CHARLESTON, S.C. (WCBD) – Healthcare leaders across the state have a shared goal: getting vaccines into arms. However, officials from the Medical University of South Carolina (MUSC) say the mountains of paperwork behind the scenes are slowing down the process.
Dr. Danielle Scheurer, an Internal Medicine Specialist for MUSC, says all of this documentation takes a ton of man power.
“On average we’re vaccinating 3-4 thousand people a day and it takes us at least a minute per patient and that really adds up to several full-time people sitting in cubicles just documenting for VAMS,” says Scheurer.
All vaccine providers in the state of South Carolina are required to use the Federal Government’s Vaccine Administration System (VAMS), which asks over 25 questions for 1 vaccine shot.
“I don’t know that people realize all the documentation that goes into this. Demographics, lot number, expiration of vaccine – it’s a lot. Every time we administer a dose, we have to do the accompanying documentation. As a result, we’re constantly playing catch up,” says Scheurer.
On top of potentially slowing down vaccinations, many believe that using VAMS may contribute to the recent lag in data collection for the Centers for Disease Control. The latest numbers show SC receiving 777,250 doses and distributing 439,888 doses.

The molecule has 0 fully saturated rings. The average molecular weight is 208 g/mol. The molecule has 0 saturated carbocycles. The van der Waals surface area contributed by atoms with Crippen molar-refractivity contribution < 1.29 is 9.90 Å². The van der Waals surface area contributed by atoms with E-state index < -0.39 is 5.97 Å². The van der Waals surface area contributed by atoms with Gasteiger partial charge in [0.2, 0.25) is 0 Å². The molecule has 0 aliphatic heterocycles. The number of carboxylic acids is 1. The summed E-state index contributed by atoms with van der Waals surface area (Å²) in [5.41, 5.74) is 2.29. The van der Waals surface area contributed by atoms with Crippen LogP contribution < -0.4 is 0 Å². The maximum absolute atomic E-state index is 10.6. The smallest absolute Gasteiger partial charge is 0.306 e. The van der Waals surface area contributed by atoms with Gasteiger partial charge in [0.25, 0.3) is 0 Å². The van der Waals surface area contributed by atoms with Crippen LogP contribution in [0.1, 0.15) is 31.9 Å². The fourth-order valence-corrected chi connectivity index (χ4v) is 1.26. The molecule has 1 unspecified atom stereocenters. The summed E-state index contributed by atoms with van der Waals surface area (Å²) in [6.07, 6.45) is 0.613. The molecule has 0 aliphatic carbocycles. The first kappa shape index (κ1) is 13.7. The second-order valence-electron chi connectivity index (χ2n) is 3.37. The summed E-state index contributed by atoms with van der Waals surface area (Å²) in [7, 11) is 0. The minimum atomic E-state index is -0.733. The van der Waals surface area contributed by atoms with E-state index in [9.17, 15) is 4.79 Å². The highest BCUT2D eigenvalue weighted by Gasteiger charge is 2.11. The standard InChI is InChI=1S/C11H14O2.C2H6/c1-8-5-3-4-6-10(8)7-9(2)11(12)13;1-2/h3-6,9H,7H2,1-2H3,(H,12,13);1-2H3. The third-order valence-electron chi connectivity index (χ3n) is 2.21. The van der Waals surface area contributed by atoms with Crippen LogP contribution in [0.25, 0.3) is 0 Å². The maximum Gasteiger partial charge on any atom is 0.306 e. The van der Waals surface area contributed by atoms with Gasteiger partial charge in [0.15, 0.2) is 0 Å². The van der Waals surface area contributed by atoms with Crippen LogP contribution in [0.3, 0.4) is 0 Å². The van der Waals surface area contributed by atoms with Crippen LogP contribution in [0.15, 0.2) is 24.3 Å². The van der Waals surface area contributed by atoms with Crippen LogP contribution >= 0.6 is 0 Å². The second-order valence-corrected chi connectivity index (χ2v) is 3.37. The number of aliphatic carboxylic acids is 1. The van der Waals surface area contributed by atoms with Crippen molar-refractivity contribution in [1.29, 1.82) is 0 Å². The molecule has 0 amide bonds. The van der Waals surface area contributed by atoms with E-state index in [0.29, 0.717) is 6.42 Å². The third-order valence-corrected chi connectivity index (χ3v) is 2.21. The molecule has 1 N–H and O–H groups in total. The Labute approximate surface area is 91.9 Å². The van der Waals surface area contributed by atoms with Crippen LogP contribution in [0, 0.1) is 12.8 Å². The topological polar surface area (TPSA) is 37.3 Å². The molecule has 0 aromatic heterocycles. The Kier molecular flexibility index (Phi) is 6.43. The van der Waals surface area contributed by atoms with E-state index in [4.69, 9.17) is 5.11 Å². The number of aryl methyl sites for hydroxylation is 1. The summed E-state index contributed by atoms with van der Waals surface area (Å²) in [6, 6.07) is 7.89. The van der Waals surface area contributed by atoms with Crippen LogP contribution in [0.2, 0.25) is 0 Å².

According to Nick Davidson, DHEC Deputy of Public Health, this discrepancy is normal considering state providers have not had the vaccine in their hands for very long.
“We share the desire to get it into as many arms as quickly as possible, and while we have hundreds of providers across the state, they just recently received the vaccine. So now they’re having to put the systems in place to distribute it,” says Davidson.
Dr. Scheurer says South Carolina is not the only state to have issues with COVID-19 vaccine data collection.
“The difficulty is not unique to South Carolina. In fact, 41 other states haven’t even gotten it off the ground. So, I think some of it is growing pains,” says Scheurer.
MUSC officials say they are working with DHEC to find a way to streamline data collection; preferably by switching over to their data collection system ‘SIMON.’